Justin Marozzi

Genghis Khan was tolerant, kind to women – and a record-breaking mass-murderer

A review of The Mongol Empire: Genghis Khan, His Heirs and the Founding of Modern China, by John Man. The Mongols made China, argues this book, which means it’s unlikely to get a Chinese translation any time soon

Close-up of Genghis towering 40 metres over his home pastures near the Mongol capital, Ulaanbaatar – the world’s biggest equestrian statue [Getty Images/Shutterstock/iStock/Alamy]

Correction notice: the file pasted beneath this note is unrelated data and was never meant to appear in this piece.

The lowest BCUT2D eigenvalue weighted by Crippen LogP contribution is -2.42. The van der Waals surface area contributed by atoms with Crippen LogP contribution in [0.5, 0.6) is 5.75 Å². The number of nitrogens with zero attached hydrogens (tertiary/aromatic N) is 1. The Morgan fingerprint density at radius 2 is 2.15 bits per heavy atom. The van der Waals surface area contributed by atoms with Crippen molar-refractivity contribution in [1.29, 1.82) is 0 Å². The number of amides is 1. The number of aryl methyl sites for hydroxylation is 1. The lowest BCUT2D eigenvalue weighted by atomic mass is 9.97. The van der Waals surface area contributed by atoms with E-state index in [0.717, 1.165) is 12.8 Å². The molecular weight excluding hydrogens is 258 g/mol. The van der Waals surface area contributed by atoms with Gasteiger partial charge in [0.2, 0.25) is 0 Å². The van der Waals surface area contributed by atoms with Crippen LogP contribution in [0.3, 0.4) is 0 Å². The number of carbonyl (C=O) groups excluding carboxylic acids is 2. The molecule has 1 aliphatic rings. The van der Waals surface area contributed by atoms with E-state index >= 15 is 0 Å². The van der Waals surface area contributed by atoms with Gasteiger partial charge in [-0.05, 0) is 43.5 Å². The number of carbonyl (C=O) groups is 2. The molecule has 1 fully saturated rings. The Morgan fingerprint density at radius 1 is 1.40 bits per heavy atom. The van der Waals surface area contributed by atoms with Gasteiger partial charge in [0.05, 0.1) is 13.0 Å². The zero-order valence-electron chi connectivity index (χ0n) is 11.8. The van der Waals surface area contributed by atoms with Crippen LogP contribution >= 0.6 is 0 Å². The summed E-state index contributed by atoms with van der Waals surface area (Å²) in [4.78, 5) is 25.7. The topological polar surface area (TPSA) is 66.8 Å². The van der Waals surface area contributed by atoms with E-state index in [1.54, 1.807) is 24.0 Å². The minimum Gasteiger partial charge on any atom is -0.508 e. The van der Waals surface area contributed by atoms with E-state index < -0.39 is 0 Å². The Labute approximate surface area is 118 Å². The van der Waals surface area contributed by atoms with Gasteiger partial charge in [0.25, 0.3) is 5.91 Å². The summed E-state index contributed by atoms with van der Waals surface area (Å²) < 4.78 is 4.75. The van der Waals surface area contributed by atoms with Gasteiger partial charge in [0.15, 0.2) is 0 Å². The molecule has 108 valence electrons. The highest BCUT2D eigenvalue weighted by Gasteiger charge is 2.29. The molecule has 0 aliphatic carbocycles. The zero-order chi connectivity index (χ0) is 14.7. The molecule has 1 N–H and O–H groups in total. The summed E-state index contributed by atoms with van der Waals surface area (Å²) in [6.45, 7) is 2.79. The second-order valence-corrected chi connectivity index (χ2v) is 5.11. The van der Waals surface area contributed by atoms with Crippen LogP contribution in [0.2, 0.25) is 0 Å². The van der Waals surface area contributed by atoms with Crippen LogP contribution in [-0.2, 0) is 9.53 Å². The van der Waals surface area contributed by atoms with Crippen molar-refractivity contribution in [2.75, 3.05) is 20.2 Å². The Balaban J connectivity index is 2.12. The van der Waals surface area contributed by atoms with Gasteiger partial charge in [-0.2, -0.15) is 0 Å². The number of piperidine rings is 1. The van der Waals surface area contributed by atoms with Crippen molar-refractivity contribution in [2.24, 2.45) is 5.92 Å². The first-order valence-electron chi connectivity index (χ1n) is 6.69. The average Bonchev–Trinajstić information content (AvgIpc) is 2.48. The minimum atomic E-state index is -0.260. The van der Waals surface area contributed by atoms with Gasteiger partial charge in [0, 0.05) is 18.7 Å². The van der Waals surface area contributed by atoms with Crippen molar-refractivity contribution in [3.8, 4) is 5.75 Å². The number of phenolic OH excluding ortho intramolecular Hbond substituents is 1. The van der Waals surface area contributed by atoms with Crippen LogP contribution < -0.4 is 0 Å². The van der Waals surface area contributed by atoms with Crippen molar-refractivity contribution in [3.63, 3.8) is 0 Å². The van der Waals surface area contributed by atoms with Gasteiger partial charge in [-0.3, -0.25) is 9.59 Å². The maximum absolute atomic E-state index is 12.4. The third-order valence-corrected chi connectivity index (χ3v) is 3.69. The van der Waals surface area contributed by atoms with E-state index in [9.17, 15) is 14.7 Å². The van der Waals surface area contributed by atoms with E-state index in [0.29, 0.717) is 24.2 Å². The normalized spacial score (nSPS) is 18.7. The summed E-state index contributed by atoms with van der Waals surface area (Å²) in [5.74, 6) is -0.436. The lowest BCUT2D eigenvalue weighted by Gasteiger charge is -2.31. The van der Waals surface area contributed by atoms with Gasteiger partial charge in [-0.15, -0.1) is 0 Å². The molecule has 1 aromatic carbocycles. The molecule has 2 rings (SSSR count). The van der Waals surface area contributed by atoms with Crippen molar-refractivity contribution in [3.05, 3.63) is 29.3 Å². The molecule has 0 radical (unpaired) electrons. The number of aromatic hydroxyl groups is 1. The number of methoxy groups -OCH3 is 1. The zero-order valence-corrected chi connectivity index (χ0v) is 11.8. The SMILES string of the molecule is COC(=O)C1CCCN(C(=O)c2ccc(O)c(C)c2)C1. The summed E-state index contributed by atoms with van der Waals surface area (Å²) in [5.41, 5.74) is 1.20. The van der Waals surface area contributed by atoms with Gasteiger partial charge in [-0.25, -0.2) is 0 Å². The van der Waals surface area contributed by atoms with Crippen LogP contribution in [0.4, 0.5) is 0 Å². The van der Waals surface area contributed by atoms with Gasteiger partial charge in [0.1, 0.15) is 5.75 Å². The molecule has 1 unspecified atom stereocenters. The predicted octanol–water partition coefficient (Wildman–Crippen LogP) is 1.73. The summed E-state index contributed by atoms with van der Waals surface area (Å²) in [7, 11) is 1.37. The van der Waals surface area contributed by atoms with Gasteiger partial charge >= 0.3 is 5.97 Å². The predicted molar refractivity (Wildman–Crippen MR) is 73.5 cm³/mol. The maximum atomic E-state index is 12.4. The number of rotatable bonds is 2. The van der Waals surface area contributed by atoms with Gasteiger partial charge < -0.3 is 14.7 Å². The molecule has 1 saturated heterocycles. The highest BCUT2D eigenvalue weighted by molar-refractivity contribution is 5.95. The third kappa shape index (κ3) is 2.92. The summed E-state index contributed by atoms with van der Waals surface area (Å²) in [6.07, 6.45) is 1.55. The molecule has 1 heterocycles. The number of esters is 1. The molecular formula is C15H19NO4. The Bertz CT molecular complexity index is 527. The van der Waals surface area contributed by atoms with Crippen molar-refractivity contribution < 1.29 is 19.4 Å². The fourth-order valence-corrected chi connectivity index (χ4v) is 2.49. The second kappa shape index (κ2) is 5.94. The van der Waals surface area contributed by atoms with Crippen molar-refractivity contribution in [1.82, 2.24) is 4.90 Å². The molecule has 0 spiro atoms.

Genghis Khan, unlike most Mongols in history, is a household name, regularly misappropriated as a right-wing totem. If we recall the genocidal killing sprees of, say, Stalin and Mao, perhaps it would be more historically accurate to say ‘to the left of Genghis Khan’. In the popular imagination he is the despot’s despot, a one-man killing machine who led his army of mounted archers to triumph after triumph, terrorising and slaughtering by the million to carve out an empire that stretched from the Caspian to the Pacific.

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